Any album that has been around for a century or more since the days of the earliest Scott International Junior Album and the enormous and more complete brown International album (no longer in print from Scott but available from Subway Stamps) has to have gone through a lot of changes.

It's interesting that Scott "massaged" the listings in some editions in order to save a few pages here and there. Interesting because the changes made it a little less complete for what it was intended to be, an album with all the affordable stamps in it and all the obscure and long gone countries, as well.

The idea of a worldwide album with only the affordable stamps, not the rare or hard to get, was and is a very good one. I imagine the brown International which I believe is supposed to have spaces for virtually all stamps, must be a very frustrating album to own. So many spaces which can never be filled because the stamps are so expensive or so rare that no collector is likely to ever own them.

The blue albums are more practical. But, leaving affordable stamps out or dropping countries in later editions to save a few pages makes the blue albums less satisfying. We can add blank pages, and so forth, but this gets a little messy.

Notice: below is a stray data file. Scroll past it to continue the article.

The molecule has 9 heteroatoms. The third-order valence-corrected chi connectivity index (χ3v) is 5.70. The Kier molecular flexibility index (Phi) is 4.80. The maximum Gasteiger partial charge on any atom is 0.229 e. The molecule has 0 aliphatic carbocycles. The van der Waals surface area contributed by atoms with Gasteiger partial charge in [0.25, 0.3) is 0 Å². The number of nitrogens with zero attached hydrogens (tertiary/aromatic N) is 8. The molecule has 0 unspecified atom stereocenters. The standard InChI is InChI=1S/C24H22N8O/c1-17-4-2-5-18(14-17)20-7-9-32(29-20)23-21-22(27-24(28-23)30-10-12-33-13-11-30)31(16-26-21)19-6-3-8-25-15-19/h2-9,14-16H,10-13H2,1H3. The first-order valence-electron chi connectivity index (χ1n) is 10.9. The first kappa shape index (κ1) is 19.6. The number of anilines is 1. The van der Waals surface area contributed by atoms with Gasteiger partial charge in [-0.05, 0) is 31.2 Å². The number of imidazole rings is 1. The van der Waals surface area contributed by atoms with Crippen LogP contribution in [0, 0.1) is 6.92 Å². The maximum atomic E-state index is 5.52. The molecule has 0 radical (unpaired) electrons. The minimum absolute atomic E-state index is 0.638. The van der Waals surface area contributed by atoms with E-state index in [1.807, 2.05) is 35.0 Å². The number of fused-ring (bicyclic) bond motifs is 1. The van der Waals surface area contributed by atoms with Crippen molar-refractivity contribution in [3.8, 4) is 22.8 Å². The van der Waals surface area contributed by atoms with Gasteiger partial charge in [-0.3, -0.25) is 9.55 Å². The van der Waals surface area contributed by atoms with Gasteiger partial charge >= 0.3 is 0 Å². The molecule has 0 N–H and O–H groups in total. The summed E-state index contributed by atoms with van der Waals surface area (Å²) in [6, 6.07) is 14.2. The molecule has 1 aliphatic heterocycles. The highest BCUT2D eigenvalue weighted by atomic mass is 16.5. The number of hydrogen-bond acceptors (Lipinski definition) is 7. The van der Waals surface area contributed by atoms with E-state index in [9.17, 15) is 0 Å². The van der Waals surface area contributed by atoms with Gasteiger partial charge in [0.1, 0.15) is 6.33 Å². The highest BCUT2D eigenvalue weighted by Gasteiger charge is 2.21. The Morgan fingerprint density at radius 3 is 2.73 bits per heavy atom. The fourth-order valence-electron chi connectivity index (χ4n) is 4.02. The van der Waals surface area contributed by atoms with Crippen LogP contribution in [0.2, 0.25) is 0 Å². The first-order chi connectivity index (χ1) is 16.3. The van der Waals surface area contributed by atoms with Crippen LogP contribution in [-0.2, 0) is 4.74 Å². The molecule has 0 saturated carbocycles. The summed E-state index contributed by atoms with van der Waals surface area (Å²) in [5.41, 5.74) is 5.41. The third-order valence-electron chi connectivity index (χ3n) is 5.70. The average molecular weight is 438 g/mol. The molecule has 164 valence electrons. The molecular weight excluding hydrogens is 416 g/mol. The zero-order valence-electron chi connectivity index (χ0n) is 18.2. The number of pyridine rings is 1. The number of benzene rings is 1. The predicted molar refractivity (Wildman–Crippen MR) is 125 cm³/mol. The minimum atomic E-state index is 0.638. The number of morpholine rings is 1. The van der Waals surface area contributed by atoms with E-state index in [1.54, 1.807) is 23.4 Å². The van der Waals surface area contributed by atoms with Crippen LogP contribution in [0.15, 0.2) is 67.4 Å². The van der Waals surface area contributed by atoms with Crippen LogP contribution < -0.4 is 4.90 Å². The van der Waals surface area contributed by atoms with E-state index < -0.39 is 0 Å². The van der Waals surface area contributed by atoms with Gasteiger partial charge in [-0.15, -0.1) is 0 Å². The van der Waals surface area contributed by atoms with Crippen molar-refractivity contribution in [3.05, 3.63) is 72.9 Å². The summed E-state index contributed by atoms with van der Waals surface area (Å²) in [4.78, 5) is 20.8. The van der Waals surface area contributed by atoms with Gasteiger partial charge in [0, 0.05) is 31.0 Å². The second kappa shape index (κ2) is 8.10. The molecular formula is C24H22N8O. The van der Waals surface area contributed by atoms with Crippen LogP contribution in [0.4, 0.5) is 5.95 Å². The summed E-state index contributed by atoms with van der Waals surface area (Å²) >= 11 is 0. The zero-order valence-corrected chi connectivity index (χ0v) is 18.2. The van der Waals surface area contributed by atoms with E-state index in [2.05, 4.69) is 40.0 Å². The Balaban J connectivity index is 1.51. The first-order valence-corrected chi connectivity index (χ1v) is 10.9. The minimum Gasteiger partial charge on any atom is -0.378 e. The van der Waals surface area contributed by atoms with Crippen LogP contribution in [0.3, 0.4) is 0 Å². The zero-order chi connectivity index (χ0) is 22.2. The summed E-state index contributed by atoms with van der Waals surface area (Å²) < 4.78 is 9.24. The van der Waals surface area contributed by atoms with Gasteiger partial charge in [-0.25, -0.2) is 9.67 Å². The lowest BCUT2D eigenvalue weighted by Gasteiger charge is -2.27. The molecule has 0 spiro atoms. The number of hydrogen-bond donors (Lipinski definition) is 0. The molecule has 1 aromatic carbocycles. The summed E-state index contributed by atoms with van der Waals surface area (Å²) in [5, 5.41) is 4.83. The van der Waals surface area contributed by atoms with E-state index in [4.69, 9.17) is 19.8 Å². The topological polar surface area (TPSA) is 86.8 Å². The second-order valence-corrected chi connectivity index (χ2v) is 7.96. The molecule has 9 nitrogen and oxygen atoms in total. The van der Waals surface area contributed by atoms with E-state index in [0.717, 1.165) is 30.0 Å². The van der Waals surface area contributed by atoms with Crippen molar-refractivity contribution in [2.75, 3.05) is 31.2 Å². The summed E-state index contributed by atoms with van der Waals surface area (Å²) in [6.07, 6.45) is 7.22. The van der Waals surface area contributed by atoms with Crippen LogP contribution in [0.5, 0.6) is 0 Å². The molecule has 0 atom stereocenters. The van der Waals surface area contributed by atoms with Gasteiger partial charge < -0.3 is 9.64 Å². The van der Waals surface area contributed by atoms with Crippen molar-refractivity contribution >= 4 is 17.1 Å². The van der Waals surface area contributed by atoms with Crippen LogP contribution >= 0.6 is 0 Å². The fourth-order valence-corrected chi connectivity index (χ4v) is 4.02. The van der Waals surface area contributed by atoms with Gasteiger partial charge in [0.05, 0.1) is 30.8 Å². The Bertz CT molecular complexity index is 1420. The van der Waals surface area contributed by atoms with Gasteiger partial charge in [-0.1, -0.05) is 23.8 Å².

One possible option would be to print -- or maybe I should say reprint -- your own pages. I'm a little surprised Scott hasn't made such an option available to collectors. In fact, I think there is a company (whose name I don't recall) that sells Scott style page layouts on a CD for all countries in the world. You print your own pages or they print them for you (for a good deal more money). And, the pages look pretty close to the Scott page style but without catalogue numbers which is I think the one line they can't legally cross. A Google search might turn up the name of this company. The pages are the same size as the blue International and presumably fit just fine.

I wonder if Scott/Amos Press has considered offering something like this on their own CD or on a subscriber website? I'm not sure I'd want to print thousands of my own pages, but for some countries I would like to print them. And if Scott could design the software to permit adding (or removing) stamps, and so forth, you could really customize your collection.

I'm not sure what all the pro's and con's of this are from a business point of view, or if it is even feasible to design such a product, but as something similar is already being offered, Scott/ Amos may be dropping the ball by not offering their own. And you can print on one side of the page and make other alterations! It's worth thinking about particularly since buying only the new Volume I pages is now something like $500.

The point here is to let the collector add or delete whichever stamps he chooses and, basically, to end up with an album which does not leave out stamps of countries arbitrarily but does so by the choice of the individual collector. I'd buy such a product if it were comprehensive and especially if it were editable by the collector.